"A promising young drummer enrolls at a cut-throat music conservatory where his dreams of greatness are mentored by an instructor who will stop at nothing to realize a student's potential" -IMDb

As a viola student with a pretty gosh darn good teacher and a school with a pretty gosh darn exceptional music program, I have given some thought to attending a conservatory for higher education. I believe that I will not take that path, and Whiplash cemented that notion in my head for all the right reasons.

First of all, let me announce that the insults in this movie are absolutely stellar. On that note, do not watch this with your mother if she does not have the mouth of a truck-driving sailor who has spend several decades in prison. It’s phenomenal. J.K. Simmons is a favorite to win in his Oscars categories, and these beautifully crafted stingers serve their purpose falling from his mouth. Part of me will probably always consider him Terrence Fletcher, the ruthless leader of the elite jazz group at the country’s top conservatory. As slapstick-hilarious as the sharp character’s lines might be, they leave a mark in the viewer’s mind. At least one of his fits of abusive language will ignite a spark, big or small, in their memories. He is the adult version of every reckless childhood bully. Don’t get me wrong, Fletcher is driven by great morals that he clearly outlines, but he takes them to insane levels. The ideology might not seem all that great if you haven’t taken part in competitive performance as either a solo instrumentalist or vocalist, or as a part of a wind, string, or choral ensemble. If you have, then you probably do not find his mantras by themselves all that insane.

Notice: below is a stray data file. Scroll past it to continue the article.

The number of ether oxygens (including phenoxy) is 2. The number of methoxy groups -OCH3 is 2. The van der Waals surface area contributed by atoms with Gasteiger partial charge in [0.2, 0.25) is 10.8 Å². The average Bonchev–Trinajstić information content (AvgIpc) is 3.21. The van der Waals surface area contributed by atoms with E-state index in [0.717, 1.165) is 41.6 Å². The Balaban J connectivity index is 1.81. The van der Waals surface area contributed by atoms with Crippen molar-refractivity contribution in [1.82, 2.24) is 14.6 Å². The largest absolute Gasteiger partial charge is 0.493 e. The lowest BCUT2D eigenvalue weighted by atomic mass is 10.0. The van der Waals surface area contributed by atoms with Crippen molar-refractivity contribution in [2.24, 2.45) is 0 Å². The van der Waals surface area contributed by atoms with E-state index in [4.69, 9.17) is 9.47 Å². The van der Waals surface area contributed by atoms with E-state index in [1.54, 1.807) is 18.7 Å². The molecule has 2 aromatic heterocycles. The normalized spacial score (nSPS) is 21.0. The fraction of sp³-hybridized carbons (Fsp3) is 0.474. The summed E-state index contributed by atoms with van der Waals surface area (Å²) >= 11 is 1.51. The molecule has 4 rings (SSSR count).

Miles Teller as Andrew Neiman and J.K. Simmons as Terrence Fletcher

Miles Teller plays a somewhat simple character  named Andrew who gets caught in a complicated situation. All he wants is to play the damn drums in this elite jazz studio band at the best conservatory in New York City. And to be considered among the greatest drummers of all time. He is awkward, but competitive, talented, and driven by this blind ambition that, to the horror of the audience, slowly eats away at his mind and his body. Andrew makes jaw-dropping decisions that, as both a musician and a person, made me think “gosh, I would never do that… would I?” I was left uncomfortable, ultimately drawing the half-conclusion that I would probably do exactly as Andrew does, if I were given his opportunities and under the same pressure. It was marvelously horrific in the best way. At first glance, the ideas presented in the movie are simple: don’t let your goals ruin your happiness. But what if your goals are your idea of joy? Where is the line? What about the balance between talent and modesty? Just because I worked harder than the predetermined best, does it mean that I should be ranked higher than them?